But hang on, how did we get to fish? And why name these characters Gudgeon in the first place? Though we know little of them, all three have something very specific in common, enough to justify the bestowing of such a name. But to know why it’s apt, we have to talk about its origins. And the first thing you want to know about gudgeons is that a gudgeon is a fish, hence the heraldic device shown above, which in fact represents three gudgeons, the same as in the title of this post! Also, having a fishy name myself, I can’t help but feel a certain remote kinship to these three. :)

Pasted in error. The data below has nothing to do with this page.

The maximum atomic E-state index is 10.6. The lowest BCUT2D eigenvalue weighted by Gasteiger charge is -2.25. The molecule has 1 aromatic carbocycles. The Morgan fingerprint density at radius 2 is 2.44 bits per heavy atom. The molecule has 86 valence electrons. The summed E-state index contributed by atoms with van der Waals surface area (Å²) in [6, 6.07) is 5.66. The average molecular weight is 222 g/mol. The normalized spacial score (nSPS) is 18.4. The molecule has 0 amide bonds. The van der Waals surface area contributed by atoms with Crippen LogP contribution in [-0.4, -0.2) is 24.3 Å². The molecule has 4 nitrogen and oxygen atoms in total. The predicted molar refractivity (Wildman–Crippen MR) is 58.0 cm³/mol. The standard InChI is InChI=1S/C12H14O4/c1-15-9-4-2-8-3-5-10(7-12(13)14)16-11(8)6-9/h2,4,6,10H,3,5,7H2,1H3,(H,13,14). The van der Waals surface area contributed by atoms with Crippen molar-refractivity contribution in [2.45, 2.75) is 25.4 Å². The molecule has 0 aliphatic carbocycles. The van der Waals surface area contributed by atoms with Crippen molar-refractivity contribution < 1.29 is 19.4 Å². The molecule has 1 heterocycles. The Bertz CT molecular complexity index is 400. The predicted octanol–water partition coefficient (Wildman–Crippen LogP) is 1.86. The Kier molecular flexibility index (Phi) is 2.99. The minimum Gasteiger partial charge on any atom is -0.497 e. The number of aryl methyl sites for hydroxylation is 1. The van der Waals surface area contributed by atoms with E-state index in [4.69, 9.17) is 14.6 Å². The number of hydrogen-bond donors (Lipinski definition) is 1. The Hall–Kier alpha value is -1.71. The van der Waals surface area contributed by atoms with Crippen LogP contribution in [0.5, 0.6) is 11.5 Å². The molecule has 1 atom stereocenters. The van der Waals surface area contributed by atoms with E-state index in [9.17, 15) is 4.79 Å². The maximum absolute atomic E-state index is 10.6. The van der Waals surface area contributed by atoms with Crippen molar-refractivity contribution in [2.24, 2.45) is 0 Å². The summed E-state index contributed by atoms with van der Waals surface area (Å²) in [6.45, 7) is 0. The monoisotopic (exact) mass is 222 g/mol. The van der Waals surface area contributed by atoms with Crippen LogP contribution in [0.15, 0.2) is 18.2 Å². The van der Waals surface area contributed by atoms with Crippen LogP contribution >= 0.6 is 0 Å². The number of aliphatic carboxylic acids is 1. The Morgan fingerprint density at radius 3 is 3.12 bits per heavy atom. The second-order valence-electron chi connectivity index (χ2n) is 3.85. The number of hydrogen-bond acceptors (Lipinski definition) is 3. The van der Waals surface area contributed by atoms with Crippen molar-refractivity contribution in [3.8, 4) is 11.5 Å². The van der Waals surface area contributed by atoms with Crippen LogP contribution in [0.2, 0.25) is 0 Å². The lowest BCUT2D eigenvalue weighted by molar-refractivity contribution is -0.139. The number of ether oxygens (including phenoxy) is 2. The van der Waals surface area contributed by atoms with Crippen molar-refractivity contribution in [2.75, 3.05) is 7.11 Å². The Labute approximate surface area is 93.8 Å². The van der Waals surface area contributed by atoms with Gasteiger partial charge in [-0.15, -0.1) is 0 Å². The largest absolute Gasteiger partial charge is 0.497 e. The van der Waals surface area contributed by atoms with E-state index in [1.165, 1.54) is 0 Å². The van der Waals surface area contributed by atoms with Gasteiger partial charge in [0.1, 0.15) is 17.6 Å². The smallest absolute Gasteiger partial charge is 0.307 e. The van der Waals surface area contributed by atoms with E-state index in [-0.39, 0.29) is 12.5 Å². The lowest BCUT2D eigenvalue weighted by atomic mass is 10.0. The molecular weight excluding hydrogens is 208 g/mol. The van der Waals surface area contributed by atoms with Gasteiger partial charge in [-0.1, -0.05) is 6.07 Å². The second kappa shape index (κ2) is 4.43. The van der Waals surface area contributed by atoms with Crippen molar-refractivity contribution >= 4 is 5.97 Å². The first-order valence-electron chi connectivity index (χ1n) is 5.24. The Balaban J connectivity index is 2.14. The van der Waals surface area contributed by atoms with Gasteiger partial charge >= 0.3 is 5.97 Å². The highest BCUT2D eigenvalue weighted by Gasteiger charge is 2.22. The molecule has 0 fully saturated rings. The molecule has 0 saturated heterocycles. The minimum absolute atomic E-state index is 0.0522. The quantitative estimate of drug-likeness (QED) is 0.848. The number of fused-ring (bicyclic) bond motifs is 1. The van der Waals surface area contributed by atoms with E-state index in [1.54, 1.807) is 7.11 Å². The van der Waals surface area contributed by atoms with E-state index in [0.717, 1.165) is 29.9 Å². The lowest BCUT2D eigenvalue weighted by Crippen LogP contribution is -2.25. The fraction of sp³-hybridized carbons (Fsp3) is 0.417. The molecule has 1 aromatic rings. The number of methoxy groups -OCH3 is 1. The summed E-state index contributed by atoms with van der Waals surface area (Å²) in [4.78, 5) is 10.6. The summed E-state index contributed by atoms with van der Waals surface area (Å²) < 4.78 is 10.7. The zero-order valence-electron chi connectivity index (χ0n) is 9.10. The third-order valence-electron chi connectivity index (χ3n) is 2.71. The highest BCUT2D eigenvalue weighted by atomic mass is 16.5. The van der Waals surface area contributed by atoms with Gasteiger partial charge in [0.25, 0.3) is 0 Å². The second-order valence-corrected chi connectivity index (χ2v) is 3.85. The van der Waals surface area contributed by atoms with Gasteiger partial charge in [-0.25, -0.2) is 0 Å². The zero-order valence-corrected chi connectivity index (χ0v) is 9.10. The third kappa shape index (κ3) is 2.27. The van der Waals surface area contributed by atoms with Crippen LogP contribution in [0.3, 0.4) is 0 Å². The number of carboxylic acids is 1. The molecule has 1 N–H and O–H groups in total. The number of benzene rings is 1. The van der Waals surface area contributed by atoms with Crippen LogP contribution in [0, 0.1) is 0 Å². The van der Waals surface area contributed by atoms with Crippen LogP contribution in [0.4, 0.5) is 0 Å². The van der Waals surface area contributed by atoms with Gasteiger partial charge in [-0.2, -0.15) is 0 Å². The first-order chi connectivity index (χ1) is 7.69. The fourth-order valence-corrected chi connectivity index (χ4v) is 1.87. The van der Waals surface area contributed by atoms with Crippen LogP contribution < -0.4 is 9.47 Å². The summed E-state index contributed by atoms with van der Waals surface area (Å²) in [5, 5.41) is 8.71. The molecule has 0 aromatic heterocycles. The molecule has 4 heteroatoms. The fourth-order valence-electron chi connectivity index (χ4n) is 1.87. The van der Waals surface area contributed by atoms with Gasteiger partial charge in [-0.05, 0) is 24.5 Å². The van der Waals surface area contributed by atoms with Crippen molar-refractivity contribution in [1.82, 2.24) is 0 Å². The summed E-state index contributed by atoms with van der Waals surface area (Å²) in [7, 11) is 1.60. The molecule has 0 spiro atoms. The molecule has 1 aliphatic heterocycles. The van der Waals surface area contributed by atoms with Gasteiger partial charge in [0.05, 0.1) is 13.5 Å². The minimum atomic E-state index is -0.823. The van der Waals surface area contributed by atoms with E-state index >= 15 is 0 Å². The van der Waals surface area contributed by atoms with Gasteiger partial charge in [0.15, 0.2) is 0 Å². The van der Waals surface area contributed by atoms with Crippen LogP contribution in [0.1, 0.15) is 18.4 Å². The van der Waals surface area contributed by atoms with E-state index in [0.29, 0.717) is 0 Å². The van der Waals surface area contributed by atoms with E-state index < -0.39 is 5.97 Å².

A gudgeon is a small European fresh-water bait fish. The words comes through Middle English gojon (and variant spellings) from French goujon, in turn from Latin gōbio, a by-form of gōbius, which coincidentally gave us the name of another fish, the goby. The Oxford English Dictionary tells us the word acquired a figurative meaning starting in the late sixteenth-century, “one that will bite at any bait or swallow anything: a credulous, gullible person”. The English Dialect Dictionary says much the same: “A fool, simpleton; one who is easily gulled”. Samuel Johnson, closer in time to the word’s original figurative currency, has it thus: “a small fish found in brooks and rivers, easily caught, and therefore made a proverbial name for a man easily cheated”. From here, it’s easy to see how Rowling, a self-confessed dictionary diver, might have come across the name and found it apt. Davey Gudgeon is foolish enough to tilt at the Whomping Willow; Gladys Gudgeon is taken in by Gilderoy Lockhart’s vacuous good looks; and Galvin Gudgeon is, well, just a clumsy dolt.